By Guillaume Apollinaire
Zone is the fruit of poet-translator Ron Padgett’s fifty-year engagement with the paintings of France’s maximum glossy poet. This bilingual variation of Apollinaire’s poetry represents the whole diversity of his success from conventional lyric verse to the pathbreaking visible poems he known as calligrams, from often-anthologized classics to hitherto-untranslated gem stones, from poems of cosmic breadth to a poem approximately his footwear. together with an advent by way of the celebrated student Peter learn, necessary endnotes, a preface, and an annotated bibliography by means of Padgett, this re-creation of Apollinaire sticks out not just for its compact and really appropriate number of the basic poems but in addition because the paintings of a tremendous American poet. The Washington Post has stated, “No compliment should be too excessive for Ron Padgett’s translations.”
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Additional info for Zone: Selected Poems
What happens when we are constructed as adversary and ally, encumbrance and friend? In the next chapter, I will try to show how such doubling can occur within the writing of one student, Devlyn, who discovered a creative way to approach his rhetorical predicament. ” In the years since its ﬁrst publication, Elbow’s article has been cited, praised, disparaged by some, but generally acknowledged as an important counterstatement to a good deal of then-current thinking about audience. Elbow’s article proceeds from what he calls a “limited claim,” his view that “even though ignoring audience will usually lead to weak writing at ﬁrst .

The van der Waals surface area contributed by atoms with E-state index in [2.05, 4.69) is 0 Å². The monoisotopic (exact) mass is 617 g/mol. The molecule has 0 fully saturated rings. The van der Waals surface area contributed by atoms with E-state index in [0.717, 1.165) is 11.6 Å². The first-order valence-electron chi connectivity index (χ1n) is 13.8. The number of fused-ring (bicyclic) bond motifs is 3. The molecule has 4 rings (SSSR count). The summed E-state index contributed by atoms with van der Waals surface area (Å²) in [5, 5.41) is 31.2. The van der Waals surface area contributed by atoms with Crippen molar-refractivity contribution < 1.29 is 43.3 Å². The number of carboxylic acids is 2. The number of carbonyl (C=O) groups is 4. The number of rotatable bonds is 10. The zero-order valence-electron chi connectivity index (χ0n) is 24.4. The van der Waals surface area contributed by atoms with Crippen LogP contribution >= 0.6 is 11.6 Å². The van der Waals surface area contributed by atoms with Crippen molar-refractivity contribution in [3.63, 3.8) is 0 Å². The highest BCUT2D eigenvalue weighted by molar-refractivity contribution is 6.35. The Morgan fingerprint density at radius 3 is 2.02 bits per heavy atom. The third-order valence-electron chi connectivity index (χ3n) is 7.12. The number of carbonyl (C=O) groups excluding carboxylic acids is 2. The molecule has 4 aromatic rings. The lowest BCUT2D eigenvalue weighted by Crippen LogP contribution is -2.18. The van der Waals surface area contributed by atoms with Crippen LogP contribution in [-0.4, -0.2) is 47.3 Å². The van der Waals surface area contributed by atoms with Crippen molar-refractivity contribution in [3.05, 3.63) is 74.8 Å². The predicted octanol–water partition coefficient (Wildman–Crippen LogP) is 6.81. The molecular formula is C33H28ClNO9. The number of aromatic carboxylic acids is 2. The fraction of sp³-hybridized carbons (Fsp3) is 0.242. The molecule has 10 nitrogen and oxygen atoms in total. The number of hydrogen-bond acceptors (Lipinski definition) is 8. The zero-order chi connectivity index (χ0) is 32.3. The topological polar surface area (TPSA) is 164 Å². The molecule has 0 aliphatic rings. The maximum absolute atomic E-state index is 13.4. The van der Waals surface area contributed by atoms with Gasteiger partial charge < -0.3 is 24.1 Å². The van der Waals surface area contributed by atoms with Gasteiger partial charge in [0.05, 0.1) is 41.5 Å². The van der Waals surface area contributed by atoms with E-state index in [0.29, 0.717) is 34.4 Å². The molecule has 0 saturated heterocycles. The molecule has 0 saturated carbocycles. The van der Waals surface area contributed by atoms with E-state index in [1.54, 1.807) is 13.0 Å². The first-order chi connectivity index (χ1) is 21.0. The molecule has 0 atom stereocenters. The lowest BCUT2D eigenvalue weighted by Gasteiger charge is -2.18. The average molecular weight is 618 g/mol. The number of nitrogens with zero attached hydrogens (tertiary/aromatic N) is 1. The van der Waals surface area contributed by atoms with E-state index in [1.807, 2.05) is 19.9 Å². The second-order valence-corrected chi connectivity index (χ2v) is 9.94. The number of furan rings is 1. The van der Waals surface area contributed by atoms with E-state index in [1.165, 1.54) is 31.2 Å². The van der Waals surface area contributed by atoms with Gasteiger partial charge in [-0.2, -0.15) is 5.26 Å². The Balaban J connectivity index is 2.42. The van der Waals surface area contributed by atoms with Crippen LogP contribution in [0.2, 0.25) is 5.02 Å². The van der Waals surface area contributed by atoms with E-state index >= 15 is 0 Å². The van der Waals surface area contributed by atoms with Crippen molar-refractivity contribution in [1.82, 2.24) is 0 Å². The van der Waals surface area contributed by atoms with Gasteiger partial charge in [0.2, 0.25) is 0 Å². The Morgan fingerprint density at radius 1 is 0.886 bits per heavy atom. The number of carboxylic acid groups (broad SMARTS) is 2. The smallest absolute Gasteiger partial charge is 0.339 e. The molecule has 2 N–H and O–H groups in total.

These are composed of “that person who intimidates us” or those “people who make us feel dumb when we try to speak to them” (51) or even such 32 S AY I N G A N D S I L E N C E “readers with whom we have an awkward relationship” (52). Indeed, for Elbow, it goes without saying that inhibiting audiences are, by definition, impediments to a writer’s struggle to say something authentic and compelling to others. But they are something else too. Notice that, in Elbow’s descriptions, inhibiting audiences are almost always personal, immediate, overwhelmingly present.
Or, as the contemporary philosopher, Hilary Putnam, has pointed out: “We always speak the language of a time and place; but the rightness and wrongness of what we say is not just for a time and place” (247). If this were not the case, we would face the curious necessity of having to attach a subtextual rider to every utterance we make, a disclaimer of sorts that might be translated thus: “Of course, you must realize that the words I speak to you have no meaning beyond the here and now in which they are spoken.